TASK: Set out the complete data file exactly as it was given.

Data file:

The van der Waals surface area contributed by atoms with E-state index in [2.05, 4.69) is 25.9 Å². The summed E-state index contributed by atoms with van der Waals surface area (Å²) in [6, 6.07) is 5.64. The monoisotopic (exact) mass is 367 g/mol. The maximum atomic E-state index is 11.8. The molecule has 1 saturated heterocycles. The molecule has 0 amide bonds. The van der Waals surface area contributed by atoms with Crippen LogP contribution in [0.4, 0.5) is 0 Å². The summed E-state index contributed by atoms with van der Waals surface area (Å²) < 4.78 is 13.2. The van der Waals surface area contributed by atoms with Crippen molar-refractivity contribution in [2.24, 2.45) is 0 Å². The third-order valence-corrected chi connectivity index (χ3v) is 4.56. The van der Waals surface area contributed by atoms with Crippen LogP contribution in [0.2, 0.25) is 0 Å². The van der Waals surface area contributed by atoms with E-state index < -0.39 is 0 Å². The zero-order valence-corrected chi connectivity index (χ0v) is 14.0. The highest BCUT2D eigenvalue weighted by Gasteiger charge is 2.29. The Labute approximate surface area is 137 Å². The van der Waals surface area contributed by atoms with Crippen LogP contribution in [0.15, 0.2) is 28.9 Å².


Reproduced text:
The van der Waals surface area contributed by atoms with E-state index in [2.05, 4.69) is 25.9 Å². The summed E-state index contributed by atoms with van der Waals surface area (Å²) in [6, 6.07) is 5.64. The monoisotopic (exact) mass is 367 g/mol. The maximum atomic E-state index is 11.8. The molecule has 1 saturated heterocycles. The molecule has 0 amide bonds. The van der Waals surface area contributed by atoms with Crippen LogP contribution in [0.4, 0.5) is 0 Å². The summed E-state index contributed by atoms with van der Waals surface area (Å²) < 4.78 is 13.2. The van der Waals surface area contributed by atoms with Crippen molar-refractivity contribution in [2.24, 2.45) is 0 Å². The third-order valence-corrected chi connectivity index (χ3v) is 4.56. The van der Waals surface area contributed by atoms with Crippen LogP contribution in [0.2, 0.25) is 0 Å². The van der Waals surface area contributed by atoms with E-state index < -0.39 is 0 Å². The zero-order valence-corrected chi connectivity index (χ0v) is 14.0. The highest BCUT2D eigenvalue weighted by Gasteiger charge is 2.29. The Labute approximate surface area is 137 Å². The van der Waals surface area contributed by atoms with Crippen LogP contribution in [0.15, 0.2) is 28.9 Å².